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Last week, as reported by our national site and many other major news outlets, beloved local artist Tuesday Bassen took to her popular Instagram feed to out fast fashion brand Zara for allegedly ripping off several designs of her original pins and patches — just a few days after hosting a celebration for her latest collaboration with Mowgli Surf at her very first soon-to-open brick-and-mortar in Chinatown.
Though she was first tipped off to the alleged theft earlier this year, Bassen only recently went public with the claims after the retailer's legal team responded to the allegations by stating that since there was a "lack of distinctiveness of [...] purported designs," the artwork in question couldn't be aligned with Tuesday specifically. Additionally, in an effort to exemplify their dominance in brand recognition, the lawyers clearly include the estimated number of monthly visits to Zara's site.
Artist Adam J. Kurtz, one of those who helped Bassen identify the strikingly similar items on Zara's site, has been slowly uncovering more and more pieces allegedly that allegedly plagiarize other independent designers. Kurtz has started this Instagram feed to catalogue all his findings (so far it's up to more than 60 designs), and Bassen tells us Zara has blocked any mention of the feed.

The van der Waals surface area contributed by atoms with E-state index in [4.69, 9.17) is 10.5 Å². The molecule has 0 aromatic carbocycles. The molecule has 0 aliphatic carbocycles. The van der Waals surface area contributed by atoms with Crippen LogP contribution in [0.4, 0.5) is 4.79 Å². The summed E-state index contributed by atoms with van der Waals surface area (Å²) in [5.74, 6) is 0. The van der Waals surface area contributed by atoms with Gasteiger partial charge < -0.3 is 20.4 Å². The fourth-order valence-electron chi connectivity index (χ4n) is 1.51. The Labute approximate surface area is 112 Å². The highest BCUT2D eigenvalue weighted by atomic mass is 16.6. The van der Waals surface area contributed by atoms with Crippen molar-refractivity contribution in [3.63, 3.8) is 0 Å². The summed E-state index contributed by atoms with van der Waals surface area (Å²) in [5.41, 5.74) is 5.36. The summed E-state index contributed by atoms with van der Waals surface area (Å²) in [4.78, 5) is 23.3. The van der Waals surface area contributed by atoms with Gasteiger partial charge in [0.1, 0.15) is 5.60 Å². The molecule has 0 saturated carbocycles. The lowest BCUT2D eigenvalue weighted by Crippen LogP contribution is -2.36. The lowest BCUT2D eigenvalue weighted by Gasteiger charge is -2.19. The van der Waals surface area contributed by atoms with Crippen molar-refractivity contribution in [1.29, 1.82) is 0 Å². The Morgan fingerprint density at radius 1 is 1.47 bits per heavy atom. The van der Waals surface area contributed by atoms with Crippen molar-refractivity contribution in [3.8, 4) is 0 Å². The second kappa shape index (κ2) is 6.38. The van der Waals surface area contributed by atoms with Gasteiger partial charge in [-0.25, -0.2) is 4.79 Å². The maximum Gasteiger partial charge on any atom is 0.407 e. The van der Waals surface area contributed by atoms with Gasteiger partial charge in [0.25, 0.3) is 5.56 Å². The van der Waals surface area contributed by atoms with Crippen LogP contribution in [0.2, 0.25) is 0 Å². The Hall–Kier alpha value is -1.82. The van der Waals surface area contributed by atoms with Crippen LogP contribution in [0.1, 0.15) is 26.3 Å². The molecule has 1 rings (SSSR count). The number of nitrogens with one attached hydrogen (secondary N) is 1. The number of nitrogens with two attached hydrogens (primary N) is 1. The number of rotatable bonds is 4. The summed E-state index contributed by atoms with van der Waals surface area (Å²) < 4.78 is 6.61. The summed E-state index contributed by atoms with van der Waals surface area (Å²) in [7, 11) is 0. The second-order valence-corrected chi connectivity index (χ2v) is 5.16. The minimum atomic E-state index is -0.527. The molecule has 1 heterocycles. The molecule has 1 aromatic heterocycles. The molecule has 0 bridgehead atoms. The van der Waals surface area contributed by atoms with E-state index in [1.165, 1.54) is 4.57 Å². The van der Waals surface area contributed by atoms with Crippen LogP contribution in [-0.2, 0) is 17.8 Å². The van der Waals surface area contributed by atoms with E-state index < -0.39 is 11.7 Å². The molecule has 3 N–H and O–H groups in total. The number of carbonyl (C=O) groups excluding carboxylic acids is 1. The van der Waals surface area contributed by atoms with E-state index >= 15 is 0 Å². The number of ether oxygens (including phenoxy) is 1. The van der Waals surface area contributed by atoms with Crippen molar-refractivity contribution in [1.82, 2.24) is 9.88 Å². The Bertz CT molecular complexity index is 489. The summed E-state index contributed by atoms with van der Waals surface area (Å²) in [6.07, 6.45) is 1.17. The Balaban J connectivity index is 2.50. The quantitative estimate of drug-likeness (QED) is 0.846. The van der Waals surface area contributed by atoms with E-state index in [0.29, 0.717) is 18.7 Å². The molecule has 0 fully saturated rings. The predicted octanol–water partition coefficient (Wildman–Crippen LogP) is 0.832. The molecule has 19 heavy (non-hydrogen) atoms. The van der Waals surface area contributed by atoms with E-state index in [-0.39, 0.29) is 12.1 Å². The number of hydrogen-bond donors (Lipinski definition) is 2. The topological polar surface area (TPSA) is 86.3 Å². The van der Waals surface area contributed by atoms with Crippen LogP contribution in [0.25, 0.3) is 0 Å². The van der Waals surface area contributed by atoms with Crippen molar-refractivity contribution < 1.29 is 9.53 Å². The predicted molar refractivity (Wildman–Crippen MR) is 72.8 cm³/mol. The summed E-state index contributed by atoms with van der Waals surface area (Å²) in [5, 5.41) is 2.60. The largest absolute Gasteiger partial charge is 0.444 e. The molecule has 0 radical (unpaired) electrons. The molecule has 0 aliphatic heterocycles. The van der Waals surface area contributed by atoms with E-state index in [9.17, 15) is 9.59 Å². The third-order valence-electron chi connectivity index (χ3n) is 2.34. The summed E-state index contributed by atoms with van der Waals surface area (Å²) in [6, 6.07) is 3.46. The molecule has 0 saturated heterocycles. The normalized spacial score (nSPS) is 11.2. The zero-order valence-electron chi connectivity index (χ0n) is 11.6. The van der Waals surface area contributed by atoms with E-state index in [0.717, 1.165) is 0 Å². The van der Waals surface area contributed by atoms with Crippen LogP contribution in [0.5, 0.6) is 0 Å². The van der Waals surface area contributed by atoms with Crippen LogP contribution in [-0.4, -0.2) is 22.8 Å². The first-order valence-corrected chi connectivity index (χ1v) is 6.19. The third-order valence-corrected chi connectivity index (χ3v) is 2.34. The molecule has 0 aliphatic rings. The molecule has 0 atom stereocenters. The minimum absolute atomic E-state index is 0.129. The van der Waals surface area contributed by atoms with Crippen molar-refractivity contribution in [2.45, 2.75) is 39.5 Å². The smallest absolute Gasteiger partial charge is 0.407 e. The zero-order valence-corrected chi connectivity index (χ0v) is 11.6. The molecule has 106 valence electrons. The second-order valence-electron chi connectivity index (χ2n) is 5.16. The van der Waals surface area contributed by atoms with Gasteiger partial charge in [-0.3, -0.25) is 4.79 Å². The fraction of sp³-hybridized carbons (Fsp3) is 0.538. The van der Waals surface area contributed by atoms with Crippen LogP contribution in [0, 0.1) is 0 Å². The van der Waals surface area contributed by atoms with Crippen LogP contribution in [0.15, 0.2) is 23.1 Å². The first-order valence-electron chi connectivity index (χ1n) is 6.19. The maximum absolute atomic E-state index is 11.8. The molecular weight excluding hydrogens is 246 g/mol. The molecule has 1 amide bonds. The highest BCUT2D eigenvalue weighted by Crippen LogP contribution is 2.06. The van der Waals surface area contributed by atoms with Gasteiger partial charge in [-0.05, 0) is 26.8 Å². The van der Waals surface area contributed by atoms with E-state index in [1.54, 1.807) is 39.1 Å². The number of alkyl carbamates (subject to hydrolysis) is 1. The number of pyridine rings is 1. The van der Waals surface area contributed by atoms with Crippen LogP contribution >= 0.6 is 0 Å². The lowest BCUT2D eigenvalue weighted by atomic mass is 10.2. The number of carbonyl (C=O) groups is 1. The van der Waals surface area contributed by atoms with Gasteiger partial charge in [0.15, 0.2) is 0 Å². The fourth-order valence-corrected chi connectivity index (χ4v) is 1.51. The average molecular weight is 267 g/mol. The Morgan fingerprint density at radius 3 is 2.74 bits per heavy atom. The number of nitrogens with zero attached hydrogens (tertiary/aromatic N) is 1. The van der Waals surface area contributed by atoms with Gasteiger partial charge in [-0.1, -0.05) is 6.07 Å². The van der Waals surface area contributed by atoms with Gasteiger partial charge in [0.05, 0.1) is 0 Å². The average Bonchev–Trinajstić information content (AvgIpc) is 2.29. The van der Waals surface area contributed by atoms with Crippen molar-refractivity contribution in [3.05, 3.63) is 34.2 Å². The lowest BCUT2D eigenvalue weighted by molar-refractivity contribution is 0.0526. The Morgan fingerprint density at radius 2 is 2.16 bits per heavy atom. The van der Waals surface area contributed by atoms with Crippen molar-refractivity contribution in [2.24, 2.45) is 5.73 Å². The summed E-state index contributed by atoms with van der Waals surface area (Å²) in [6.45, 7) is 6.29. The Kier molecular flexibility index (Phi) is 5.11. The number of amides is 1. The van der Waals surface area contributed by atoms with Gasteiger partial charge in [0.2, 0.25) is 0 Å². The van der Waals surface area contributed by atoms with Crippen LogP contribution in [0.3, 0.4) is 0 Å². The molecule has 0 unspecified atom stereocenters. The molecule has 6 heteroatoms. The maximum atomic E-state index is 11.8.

We spoke to Tuesday today — freshly back in town from Comic-Con where she tells us the response from visitors to her booth was "both amazing and overwhelming" — and she gave us the following statement: "In the face of Zara's blatant IP theft and bulling tactics, I plan to press forward with my lawyer and the 30+ artists whose work has been willfully infringed upon by Zara's parent company." With a new, more aggressive lawyer in place, this girl's not stopping her fight for justice — not just to protect her own original artwork — but all the emerging, hustling independent designers who can't afford to fight back for themselves.